Advocates Praise Vermont Legislature and Governor for Removing Residency Requirement From State’s Medical Aid-in-Dying Law

Vermont’s Action Will Help Terminally Ill Adults in Other States Access Peaceful Dying Option
April 12, 2024

Advocates for improving end-of-life care options for terminally ill adults praised the Vermont Legislature and Gov. Phil Scott (R-Vt.) for becoming the first state to remove the residency requirement from its medical aid-in-dying law.

The signing of the bill, H.190, into law means that people who reside in other states can seek medical aid in dying in Vermont.

The governor’s signature comes on the heels of strong tri-partisan support for H.190 in the Legislature.

“We would like to express our profound thanks to sponsors of the bill, legislative committee chairs and members, and to the vast majority of our legislators who supported this important change,” said Betsy Walkerman, president of Patient Choices Vermont. “They recognized the essential and very personal right of people to seek medical care of their choosing,” she added.

Kim Callinan, President and CEO

Patient Choices Vermont (PCV) is a nonprofit dedicated to educating the public about end-of-life options. PCV has posted guidelines and a checklist for nonresidents, along with guidelines for doctors ( PCV is strongly recommending that patients, medical providers and families ensure that all steps in the medical aid-in-dying process take place physically in Vermont in order for the legal protections of Act 39 to apply. People who want to consider medical aid in dying are encouraged to read the PCV materials and discuss all their options with their families and their existing medical teams before asking for a referral to a Vermont physician.


“We are grateful to Vermont lawmakers for recognizing that a state border shouldn’t determine whether you die peacefully or in agony,” said Kim Callinan, president/CEO of Compassion & Choices, a nonprofit advocacy organization that runs state campaigns to pass medical aid-in-dying laws across the nation, including in ConnecticutMassachusetts and New York. “Patients routinely travel to other states to utilize the best healthcare options. There is no rational reason they shouldn’t be able to travel to another state to access medical aid in dying if the state they live in doesn’t offer it.”

The passage of H.190 marks the resolution of all outstanding legal issues not addressed in the settlement reached with Vermont officials in March of a federal lawsuit asserting that the residency requirement in Vermont’s medical aid-in-dying law violated the U.S. Constitution’s guarantee of equal treatment. Compassion & Choices represented the plaintiffs in this lawsuit. The settlement stipulated that Vermont officials would not enforce the residency requirement for the patient plaintiff in the suit, Lynda Bluestein, a Bridgeport, Connecticut, resident with stage IIIc fallopian tube cancer, and that she may use Vermont’s medical aid-in-dying law. The settlement also stipulated that “the Vermont Department of Health will support repealing the residency requirement contained in the Act if a bill to repeal the residency requirement is proposed.”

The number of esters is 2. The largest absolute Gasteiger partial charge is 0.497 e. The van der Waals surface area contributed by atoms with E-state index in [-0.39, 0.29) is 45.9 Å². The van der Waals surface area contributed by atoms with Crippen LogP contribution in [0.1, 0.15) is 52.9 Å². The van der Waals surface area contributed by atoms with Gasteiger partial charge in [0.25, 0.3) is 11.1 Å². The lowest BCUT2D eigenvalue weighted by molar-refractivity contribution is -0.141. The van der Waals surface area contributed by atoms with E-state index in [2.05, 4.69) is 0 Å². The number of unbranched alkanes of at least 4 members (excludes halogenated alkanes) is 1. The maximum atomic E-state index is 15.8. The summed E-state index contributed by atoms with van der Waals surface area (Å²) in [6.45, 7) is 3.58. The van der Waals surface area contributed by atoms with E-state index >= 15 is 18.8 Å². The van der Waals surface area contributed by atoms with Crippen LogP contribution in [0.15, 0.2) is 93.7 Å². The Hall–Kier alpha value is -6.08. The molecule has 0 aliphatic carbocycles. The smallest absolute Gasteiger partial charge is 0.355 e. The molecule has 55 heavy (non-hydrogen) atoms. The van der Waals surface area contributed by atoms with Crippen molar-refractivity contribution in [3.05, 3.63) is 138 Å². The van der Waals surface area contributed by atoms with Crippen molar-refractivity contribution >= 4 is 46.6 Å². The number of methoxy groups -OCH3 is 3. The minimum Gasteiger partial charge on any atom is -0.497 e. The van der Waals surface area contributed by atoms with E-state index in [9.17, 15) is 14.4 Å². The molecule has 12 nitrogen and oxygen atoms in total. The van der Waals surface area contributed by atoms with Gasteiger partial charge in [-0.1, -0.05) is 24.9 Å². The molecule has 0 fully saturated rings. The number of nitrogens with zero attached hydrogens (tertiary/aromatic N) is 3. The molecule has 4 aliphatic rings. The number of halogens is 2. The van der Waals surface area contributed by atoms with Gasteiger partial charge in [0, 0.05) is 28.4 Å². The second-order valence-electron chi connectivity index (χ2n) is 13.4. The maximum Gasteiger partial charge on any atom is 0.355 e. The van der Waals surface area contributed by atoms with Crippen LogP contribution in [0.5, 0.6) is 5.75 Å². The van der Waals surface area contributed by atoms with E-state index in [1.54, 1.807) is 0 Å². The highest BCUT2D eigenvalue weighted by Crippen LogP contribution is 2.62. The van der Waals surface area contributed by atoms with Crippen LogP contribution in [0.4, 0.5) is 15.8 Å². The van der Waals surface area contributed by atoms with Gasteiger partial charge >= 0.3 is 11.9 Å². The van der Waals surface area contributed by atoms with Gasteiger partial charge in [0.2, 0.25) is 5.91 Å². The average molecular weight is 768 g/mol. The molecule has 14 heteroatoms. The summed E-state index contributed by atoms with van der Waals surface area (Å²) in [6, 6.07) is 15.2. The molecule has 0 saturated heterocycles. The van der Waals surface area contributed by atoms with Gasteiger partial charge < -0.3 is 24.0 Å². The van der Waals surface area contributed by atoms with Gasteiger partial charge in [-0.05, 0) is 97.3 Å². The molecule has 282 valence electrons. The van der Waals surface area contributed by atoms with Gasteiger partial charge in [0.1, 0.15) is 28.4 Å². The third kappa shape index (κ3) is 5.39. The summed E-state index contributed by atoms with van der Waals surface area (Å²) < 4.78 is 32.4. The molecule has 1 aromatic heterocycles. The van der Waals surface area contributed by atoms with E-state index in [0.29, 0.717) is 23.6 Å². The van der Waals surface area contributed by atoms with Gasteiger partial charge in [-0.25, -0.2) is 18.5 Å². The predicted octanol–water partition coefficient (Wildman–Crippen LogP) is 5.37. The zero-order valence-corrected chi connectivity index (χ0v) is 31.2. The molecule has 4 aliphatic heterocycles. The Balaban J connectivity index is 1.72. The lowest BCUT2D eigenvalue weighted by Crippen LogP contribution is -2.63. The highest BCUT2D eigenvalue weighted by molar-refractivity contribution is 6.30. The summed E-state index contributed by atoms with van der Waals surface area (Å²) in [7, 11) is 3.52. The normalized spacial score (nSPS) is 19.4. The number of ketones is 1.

The physician plaintiff in the lawsuit was Dr. Diana Barnard. Her practice specializes in hospice and palliative care in Middlebury, Vermont, where she treats patients in neighboring northern New York state. New York doesn’t have a medical aid-in-dying law.

“I thank Vermont lawmakers for repealing the residency requirement for medical aid in dying for the sake of all of my out-of-state patients,” said Dr. Barnard, a board member of Patient Choices Vermont. “I know they will be greatly relieved to have access to this end-of-life care option, whether they decide to use it or not.”

Compassion & Choices’ Vermont lawsuit is the second in the nation to successfully challenge the residency requirement of a state’s medical aid-in-dying law. Last May, Compassion & Choices also settled a federal lawsuit with Oregon challenging the residency requirement of its medical aid-in-dying law. The settlement also required Oregon officials to initiate a legislative request to permanently remove the residency language from the law. In March, the Oregon House passed legislation to remove the residency mandate, HB 2279. The bill is awaiting Senate action.

Besides Vermont and Oregon, every other jurisdiction nationwide that has authorized medical aid in dying via legislation continues to require residency: CaliforniaColoradoHawai’iMaineNew JerseyNew MexicoWashington and Washington, D.C.

Compassion & Choices
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